over those 20 years, soaking and ultimately destroying the cork insulation.
Wright wanted a window system integral
to the design of the central
tower of the building. As he envisioned and built it, the windows wrap
continuously around the tower, with curves to match those on each "corner"
of the tower. He fabricated the windows from hollow glass tubing of 2"
diameter, with bends perfectly matching the corner curves. Each window
set, on each floor, was constructed from a stacked group of twelve hollow
tubes. The tubes were held in place by a system of custom designed brackets
and twisted wires. Wright had a team of chemist/engineers work six months
to develop a silicone to use to fill the spaces between adjoining rows
of glass tubing. The problem was that with the changes in temperature,
the tubing shifted, weakening the silicone seals and the windows then leaked
rain and snow. Consequently, Sam spent one summer vacation, while an automotive
engineering student at UW-Madison, working
construction for the company hired to perform the rehabilitation work to
replace the water-damaged cork insulation.
Monday, July 17, Madison, 6:20 A.M.
Just finished faxing the Dells
information to my brother's office machine in Kenosha. He's leaving tomorrow
morning for a three-day trip to the Dells with his son, and one of his
son's friends. Faxed the info via CompuServe. Very easy, you just replace
INTERNET in the address line of the message with FAX,
and then replace the actual address with a telephone number.
Highway I-90, headed east, back to General Mitchell Field, to catch our 5:00 P.M. flight to Albany. Lydia is joking about various reasons why we might miss our plane. Things like a flat tire, a traffic jam, engine trouble on our rental car, or at the moment, the possibility that a huge boulder might fall out of the semi-truck we're following down the highway. I explain to her that it's important to be careful what you joke about, and that one should not tempt fate. I say that accidents often happen, good as well as bad, and that while you can never directly control their outcome, it seems possible to influence the trajectory towards good or bad. Lydia immediately shifts her focus and asks about the likelihood of causing fantastic things to happen. Like what, I ask her? Well, you know, she says, what if aliens swoop down and pick up our car, or cloud our minds so we don't know where we are? We could still miss our plane that way, couldn't we? All of her talk of aliens has caused me to lose track of where we are, and I'm now circling the airport parking garage for the third time, looking for the rental-car- return entrance. We just might miss our flight anyhow.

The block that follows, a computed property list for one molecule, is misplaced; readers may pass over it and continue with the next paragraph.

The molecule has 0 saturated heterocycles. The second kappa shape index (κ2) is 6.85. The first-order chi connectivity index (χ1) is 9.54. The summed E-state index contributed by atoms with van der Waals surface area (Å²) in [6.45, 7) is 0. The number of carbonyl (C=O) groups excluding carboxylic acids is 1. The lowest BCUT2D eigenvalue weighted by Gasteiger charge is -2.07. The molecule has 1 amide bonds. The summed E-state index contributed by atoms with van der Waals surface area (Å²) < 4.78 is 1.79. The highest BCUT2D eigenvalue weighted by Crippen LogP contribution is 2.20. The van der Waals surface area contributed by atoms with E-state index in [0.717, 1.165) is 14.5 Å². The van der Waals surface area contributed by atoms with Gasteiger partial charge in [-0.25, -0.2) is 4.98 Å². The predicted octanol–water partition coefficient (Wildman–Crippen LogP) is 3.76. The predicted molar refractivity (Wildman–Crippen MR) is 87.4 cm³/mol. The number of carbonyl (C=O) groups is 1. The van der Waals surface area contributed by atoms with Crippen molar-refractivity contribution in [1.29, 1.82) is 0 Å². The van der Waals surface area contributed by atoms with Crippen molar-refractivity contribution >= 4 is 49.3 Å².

BOGOTA, POPAYAN AND THE EQUATOR
I'm beginning to see that Lydia has become a seasoned traveller.
Her eight years of trips to Puerto
Rico have made her very adept at the routines of the airport. Getting
from the arrival gate to the next departure gate, stocking up on gum and
candy to keep our ears from popping during takeoff and landing, getting
a few comic books to read on the plane, and making sure that I have the
tickets and know which gate we're headed to for the next leg of our journey.
When we get on the Detroit-to-Albany plane, as usual, Lydia gives the steward
our tickets and tells him, he's my Dad and he's with me. The pilot invites
Lydia into the cockpit to look around, so I head to the back of the plane
to put away our bags. Meanwhile, Lydia has overheard the stewardess asking
the first-class passengers if they would like a drink, while the plane
is filling with those of us flying coach. The man next to Lydia says, not
me thank you. Lydia says, I'm dying for a drink; 7-UP
would be great. She hands the stewardess the tickets, to show her where
she's sitting. When Lydia comes back to sit down, she tells me that the
stewardess will be coming by momentarily with her drink. She does, and
tells me that Lydia certainly knows how to get what she wants.